Delisting trend on Ghana Stock Exchange continues

Mechanical Llyod the indigenously owned vehicle and agricultural equipment dealer has become the latest company to delist from the Ghana Stock Exchange. It follows the delisting of PZ Cussons during the last quarter of 2020. Both companies have been listed on the GSE since its early days during the early part of the 1990s.

 Managers of the Ghana Stock Exchange are worried by the number of erstwhile listed companies that have gone private over the past half a decade. Since 2017, eight companies have had their listing on the Ghana Stock Exchange cancelled or suspended or have on their own initiated their delisting from the local bourse.

Mechanical Lloyd’s de-listing GSE became effective from 16th April, 2021. It follows an offer by the majority shareholder for everyone else’s shares. At the close of the offer, 165 shareholders tendered in a total of 2,800.065 ordinary shares. A settlement to all applicants was concluded by 8 April 2021 per the offer timetable.

This follows on last November’s delisting by PZ Cussons, also a pioneer listyed company on the GSE right from oits establishment in the early 1990s, although in its case it is a multinational rather than a majority indigenously owned corporation. It announced the company’s delisting from the GSE effective from October 19 2020.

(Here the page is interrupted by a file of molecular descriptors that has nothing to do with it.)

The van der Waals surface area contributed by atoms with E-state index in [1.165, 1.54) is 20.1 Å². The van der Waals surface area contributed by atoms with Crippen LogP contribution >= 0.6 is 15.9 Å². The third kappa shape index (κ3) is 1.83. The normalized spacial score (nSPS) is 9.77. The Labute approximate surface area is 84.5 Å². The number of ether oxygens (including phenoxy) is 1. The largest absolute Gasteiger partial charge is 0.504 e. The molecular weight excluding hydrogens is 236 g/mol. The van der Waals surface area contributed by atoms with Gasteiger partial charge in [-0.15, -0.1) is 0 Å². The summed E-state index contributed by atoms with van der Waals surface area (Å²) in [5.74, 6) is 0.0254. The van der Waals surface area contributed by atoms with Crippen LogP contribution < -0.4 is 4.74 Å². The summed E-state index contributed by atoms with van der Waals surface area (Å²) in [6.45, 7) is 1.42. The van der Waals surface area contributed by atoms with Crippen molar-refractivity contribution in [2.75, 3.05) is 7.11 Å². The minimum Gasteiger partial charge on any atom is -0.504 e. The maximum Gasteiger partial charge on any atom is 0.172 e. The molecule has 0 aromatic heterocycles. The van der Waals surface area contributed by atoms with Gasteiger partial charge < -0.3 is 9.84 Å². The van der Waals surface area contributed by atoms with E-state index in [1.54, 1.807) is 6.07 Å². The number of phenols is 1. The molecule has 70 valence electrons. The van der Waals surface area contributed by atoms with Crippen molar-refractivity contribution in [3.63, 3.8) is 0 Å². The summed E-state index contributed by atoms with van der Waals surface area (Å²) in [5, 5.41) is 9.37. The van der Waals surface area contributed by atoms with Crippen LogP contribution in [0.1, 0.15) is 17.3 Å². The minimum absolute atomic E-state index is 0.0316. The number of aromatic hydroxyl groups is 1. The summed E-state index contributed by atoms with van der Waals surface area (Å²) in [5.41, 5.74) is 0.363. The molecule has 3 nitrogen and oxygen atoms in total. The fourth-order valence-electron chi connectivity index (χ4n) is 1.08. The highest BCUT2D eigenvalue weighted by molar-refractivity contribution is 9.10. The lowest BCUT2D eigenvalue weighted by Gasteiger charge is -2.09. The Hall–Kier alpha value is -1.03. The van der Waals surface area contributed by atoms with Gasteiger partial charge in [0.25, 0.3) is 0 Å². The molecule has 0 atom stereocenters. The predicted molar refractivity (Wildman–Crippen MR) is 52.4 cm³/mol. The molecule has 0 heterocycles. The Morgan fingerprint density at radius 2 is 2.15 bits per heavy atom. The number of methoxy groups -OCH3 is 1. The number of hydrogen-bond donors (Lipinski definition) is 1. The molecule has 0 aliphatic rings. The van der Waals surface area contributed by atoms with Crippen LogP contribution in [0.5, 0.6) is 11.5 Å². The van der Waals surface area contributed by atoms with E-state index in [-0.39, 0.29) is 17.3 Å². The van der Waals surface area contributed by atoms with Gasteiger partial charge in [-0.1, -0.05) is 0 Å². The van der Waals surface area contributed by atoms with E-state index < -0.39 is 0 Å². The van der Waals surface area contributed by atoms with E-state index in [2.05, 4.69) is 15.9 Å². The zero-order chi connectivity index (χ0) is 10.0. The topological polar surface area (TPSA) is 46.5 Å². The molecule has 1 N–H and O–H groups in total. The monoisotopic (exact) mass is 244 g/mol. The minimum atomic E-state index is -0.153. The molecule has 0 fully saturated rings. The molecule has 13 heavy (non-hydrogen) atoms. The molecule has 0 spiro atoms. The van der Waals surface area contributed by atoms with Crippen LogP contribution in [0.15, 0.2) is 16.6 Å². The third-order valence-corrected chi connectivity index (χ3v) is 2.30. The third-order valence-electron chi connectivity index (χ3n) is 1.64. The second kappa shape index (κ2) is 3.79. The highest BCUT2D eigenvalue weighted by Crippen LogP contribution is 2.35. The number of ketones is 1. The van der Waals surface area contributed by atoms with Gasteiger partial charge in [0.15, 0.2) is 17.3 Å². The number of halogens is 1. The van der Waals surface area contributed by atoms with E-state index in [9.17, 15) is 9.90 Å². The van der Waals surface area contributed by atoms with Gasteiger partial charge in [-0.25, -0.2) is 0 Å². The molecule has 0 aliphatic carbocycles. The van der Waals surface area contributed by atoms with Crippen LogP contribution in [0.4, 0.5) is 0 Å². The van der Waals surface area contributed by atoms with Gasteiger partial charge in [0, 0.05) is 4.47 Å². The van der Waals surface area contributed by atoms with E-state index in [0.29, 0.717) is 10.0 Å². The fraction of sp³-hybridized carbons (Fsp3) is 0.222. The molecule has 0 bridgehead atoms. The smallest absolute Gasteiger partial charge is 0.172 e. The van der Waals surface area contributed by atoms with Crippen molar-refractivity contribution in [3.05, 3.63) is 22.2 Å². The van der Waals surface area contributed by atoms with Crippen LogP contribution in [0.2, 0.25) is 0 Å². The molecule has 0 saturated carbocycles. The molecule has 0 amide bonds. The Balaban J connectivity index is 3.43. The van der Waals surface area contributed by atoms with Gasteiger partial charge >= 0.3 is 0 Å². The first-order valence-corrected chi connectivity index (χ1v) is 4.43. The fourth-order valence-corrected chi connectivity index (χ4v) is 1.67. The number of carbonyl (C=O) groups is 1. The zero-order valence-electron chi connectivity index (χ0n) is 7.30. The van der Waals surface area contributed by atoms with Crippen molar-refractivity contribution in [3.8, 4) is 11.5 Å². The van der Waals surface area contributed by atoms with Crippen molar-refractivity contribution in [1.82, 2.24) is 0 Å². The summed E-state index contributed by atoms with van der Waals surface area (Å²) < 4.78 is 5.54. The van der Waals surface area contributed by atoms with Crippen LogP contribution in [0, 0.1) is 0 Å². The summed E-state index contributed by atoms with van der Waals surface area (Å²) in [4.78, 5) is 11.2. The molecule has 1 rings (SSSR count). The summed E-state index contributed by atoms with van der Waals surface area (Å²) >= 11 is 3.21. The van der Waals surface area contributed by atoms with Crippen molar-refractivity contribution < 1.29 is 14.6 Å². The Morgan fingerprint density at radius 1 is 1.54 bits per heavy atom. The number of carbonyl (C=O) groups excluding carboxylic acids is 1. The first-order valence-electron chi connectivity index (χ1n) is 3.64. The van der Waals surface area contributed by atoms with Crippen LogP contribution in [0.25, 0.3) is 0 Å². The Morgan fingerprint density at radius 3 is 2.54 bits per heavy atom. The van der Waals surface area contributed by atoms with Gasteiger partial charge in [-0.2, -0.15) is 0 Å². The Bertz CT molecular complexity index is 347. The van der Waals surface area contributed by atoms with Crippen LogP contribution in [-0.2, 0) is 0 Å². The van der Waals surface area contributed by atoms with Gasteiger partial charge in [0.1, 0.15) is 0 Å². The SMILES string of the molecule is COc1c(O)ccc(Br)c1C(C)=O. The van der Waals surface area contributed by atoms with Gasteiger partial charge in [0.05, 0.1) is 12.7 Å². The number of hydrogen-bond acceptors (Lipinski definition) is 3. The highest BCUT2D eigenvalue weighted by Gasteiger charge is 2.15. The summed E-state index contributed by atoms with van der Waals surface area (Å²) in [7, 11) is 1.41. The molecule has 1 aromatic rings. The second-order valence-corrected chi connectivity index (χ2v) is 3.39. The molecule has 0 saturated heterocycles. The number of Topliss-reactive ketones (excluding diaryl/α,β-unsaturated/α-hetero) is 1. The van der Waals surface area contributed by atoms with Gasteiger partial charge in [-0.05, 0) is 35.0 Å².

The GSE approved the delisting of P Z Cussons from the stock market following a review of offer documents to initiate the process.

The offer results and delisting were subsequently approved by the GSE too. Out of a total 2,079 shareholders represented in the register, 410 tendered a total of 8.8 million shares valued at over GHc3.9 million, representing 53.37% of the total number of shares under the offer. This allowed the company’s ownership to revert fully to Paterson Zochonis, the France-headquartered multinational.

According to P Z Cussons Ghana, the decision to delist was in line with the company’s plans to achieve operational efficiency by giving its management more time and resources to focus on running and expanding the business, its distribution network and its reach, thereby ensuring consumer satisfaction.

The two latest delistings, Mechanical Lloyd and PZ Cussons, were both voluntary as their owners seek to restructure their operations involving new capital reinjections which most other shareholders – especially retail investors and equity funds – would be unwilling to take part in especially at a time the GSE has been in the grip of its longest bear market in its three decade history. The GSE composite index has declined every year since 2018 generating negative returns for the shareholders of most listed companies. Their delistings follow a similar one by Accra Brewery, the Ghanaian subsidiary of South African Breweries about a decade ago.

 However, some of the recent wave of delistings have been compulsory as the bourse’s management has moved to punish major infractions to its rules, particularly failure to comply with financial reporting requirements. Firms like Pioneer Kitchenware, African Champion Industries, Golden Web, Transaction Solutions Ghana and UT Bankunderwent compulsory elisting for such corporate governance and financial reporting infractions.